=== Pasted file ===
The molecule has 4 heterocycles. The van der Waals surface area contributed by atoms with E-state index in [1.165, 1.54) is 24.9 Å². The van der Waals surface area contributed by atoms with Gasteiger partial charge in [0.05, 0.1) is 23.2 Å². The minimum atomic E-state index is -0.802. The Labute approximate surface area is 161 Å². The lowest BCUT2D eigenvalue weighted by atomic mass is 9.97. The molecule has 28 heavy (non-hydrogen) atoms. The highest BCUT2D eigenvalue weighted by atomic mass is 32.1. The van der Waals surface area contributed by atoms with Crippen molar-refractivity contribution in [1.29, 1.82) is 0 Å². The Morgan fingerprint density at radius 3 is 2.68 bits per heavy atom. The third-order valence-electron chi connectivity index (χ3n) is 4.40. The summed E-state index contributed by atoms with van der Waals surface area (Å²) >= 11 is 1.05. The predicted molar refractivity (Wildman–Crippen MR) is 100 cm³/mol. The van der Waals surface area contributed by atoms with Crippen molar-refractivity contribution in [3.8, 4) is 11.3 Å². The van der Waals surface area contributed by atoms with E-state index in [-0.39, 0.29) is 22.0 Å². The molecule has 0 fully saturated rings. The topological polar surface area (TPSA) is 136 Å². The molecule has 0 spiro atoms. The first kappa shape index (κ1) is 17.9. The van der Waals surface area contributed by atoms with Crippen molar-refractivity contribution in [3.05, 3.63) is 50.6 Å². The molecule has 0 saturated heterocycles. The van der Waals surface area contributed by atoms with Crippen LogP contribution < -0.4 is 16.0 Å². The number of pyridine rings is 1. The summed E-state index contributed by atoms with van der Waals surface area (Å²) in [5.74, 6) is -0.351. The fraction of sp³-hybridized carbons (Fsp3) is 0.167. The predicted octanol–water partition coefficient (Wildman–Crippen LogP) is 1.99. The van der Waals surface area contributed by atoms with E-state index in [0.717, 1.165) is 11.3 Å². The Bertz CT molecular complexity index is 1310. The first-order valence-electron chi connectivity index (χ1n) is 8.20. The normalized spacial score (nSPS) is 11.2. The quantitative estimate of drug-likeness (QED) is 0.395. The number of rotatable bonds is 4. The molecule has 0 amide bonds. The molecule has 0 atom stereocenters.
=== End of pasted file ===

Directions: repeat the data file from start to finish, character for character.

The molecule has 4 heterocycles. The van der Waals surface area contributed by atoms with E-state index in [1.165, 1.54) is 24.9 Å². The van der Waals surface area contributed by atoms with Gasteiger partial charge in [0.05, 0.1) is 23.2 Å². The minimum atomic E-state index is -0.802. The Labute approximate surface area is 161 Å². The lowest BCUT2D eigenvalue weighted by atomic mass is 9.97. The molecule has 28 heavy (non-hydrogen) atoms. The highest BCUT2D eigenvalue weighted by atomic mass is 32.1. The van der Waals surface area contributed by atoms with Crippen molar-refractivity contribution in [1.29, 1.82) is 0 Å². The Morgan fingerprint density at radius 3 is 2.68 bits per heavy atom. The third-order valence-electron chi connectivity index (χ3n) is 4.40. The summed E-state index contributed by atoms with van der Waals surface area (Å²) >= 11 is 1.05. The predicted molar refractivity (Wildman–Crippen MR) is 100 cm³/mol. The van der Waals surface area contributed by atoms with Crippen molar-refractivity contribution in [3.8, 4) is 11.3 Å². The van der Waals surface area contributed by atoms with E-state index in [-0.39, 0.29) is 22.0 Å². The molecule has 0 fully saturated rings. The topological polar surface area (TPSA) is 136 Å². The molecule has 0 spiro atoms. The first kappa shape index (κ1) is 17.9. The van der Waals surface area contributed by atoms with Crippen molar-refractivity contribution in [3.05, 3.63) is 50.6 Å². The molecule has 0 saturated heterocycles. The van der Waals surface area contributed by atoms with Crippen LogP contribution < -0.4 is 16.0 Å². The number of pyridine rings is 1. The summed E-state index contributed by atoms with van der Waals surface area (Å²) in [5.74, 6) is -0.351. The fraction of sp³-hybridized carbons (Fsp3) is 0.167. The predicted octanol–water partition coefficient (Wildman–Crippen LogP) is 1.99. The van der Waals surface area contributed by atoms with E-state index in [0.717, 1.165) is 11.3 Å². The Bertz CT molecular complexity index is 1310. The first-order valence-electron chi connectivity index (χ1n) is 8.20. The normalized spacial score (nSPS) is 11.2. The quantitative estimate of drug-likeness (QED) is 0.395. The number of rotatable bonds is 4. The molecule has 0 amide bonds. The molecule has 0 atom stereocenters.